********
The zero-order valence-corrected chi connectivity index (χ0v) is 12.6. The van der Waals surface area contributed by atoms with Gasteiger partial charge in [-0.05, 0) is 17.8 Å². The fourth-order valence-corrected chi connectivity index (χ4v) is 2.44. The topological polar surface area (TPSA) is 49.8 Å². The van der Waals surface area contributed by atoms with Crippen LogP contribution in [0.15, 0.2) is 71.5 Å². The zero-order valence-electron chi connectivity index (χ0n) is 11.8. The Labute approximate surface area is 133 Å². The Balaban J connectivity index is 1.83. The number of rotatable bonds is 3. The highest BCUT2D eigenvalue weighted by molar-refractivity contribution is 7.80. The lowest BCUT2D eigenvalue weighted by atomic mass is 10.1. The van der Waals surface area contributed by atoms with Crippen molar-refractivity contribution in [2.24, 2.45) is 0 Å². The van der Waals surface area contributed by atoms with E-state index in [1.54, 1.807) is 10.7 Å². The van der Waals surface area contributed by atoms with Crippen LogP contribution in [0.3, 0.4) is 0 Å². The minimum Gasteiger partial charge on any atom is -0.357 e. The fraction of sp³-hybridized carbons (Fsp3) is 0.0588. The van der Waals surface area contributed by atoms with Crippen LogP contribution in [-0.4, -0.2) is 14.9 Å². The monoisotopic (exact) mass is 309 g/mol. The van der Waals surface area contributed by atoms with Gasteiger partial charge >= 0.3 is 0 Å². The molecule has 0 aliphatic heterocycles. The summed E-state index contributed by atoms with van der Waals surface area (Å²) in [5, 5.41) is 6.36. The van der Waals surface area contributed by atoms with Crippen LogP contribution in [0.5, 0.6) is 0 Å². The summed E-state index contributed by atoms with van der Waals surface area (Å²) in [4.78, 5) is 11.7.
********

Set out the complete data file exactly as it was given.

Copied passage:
The zero-order valence-corrected chi connectivity index (χ0v) is 12.6. The van der Waals surface area contributed by atoms with Gasteiger partial charge in [-0.05, 0) is 17.8 Å². The fourth-order valence-corrected chi connectivity index (χ4v) is 2.44. The topological polar surface area (TPSA) is 49.8 Å². The van der Waals surface area contributed by atoms with Crippen LogP contribution in [0.15, 0.2) is 71.5 Å². The zero-order valence-electron chi connectivity index (χ0n) is 11.8. The Labute approximate surface area is 133 Å². The Balaban J connectivity index is 1.83. The number of rotatable bonds is 3. The highest BCUT2D eigenvalue weighted by molar-refractivity contribution is 7.80. The lowest BCUT2D eigenvalue weighted by atomic mass is 10.1. The van der Waals surface area contributed by atoms with Crippen molar-refractivity contribution in [2.24, 2.45) is 0 Å². The van der Waals surface area contributed by atoms with E-state index in [1.54, 1.807) is 10.7 Å². The van der Waals surface area contributed by atoms with Crippen LogP contribution in [0.3, 0.4) is 0 Å². The minimum Gasteiger partial charge on any atom is -0.357 e. The fraction of sp³-hybridized carbons (Fsp3) is 0.0588. The van der Waals surface area contributed by atoms with Crippen LogP contribution in [-0.4, -0.2) is 14.9 Å². The monoisotopic (exact) mass is 309 g/mol. The van der Waals surface area contributed by atoms with Gasteiger partial charge >= 0.3 is 0 Å². The molecule has 0 aliphatic heterocycles. The summed E-state index contributed by atoms with van der Waals surface area (Å²) in [5, 5.41) is 6.36. The van der Waals surface area contributed by atoms with Crippen LogP contribution in [0.5, 0.6) is 0 Å². The summed E-state index contributed by atoms with van der Waals surface area (Å²) in [4.78, 5) is 11.7.